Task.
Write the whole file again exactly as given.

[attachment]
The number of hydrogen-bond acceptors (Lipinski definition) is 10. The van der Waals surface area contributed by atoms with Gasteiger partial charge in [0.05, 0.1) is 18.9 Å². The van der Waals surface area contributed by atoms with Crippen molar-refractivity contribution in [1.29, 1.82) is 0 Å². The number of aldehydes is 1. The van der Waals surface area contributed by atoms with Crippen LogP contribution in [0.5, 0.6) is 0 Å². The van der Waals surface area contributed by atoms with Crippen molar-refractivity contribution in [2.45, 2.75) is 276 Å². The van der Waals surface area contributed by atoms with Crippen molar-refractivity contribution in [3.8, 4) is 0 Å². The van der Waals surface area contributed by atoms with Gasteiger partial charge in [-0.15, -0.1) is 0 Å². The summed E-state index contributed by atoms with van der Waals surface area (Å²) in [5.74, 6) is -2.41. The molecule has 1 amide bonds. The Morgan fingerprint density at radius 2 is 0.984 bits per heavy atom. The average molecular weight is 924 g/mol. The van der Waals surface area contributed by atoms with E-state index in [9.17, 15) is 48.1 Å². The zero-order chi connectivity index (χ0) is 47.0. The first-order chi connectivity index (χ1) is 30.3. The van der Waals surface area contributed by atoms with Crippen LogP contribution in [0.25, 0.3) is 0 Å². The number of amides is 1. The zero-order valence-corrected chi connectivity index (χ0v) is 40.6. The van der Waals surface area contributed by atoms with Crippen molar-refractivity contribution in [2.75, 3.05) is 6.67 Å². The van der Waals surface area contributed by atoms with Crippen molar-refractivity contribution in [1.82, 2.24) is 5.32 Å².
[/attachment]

The number of hydrogen-bond acceptors (Lipinski definition) is 10. The van der Waals surface area contributed by atoms with Gasteiger partial charge in [0.05, 0.1) is 18.9 Å². The van der Waals surface area contributed by atoms with Crippen molar-refractivity contribution in [1.29, 1.82) is 0 Å². The number of aldehydes is 1. The van der Waals surface area contributed by atoms with Crippen LogP contribution in [0.5, 0.6) is 0 Å². The van der Waals surface area contributed by atoms with Crippen molar-refractivity contribution in [2.45, 2.75) is 276 Å². The van der Waals surface area contributed by atoms with Crippen molar-refractivity contribution in [3.8, 4) is 0 Å². The van der Waals surface area contributed by atoms with Gasteiger partial charge in [-0.15, -0.1) is 0 Å². The summed E-state index contributed by atoms with van der Waals surface area (Å²) in [5.74, 6) is -2.41. The molecule has 1 amide bonds. The Morgan fingerprint density at radius 2 is 0.984 bits per heavy atom. The average molecular weight is 924 g/mol. The van der Waals surface area contributed by atoms with E-state index in [9.17, 15) is 48.1 Å². The zero-order chi connectivity index (χ0) is 47.0. The first-order chi connectivity index (χ1) is 30.3. The van der Waals surface area contributed by atoms with Crippen LogP contribution in [0.25, 0.3) is 0 Å². The number of amides is 1. The zero-order valence-corrected chi connectivity index (χ0v) is 40.6. The van der Waals surface area contributed by atoms with Crippen molar-refractivity contribution in [2.75, 3.05) is 6.67 Å². The van der Waals surface area contributed by atoms with Crippen molar-refractivity contribution in [1.82, 2.24) is 5.32 Å².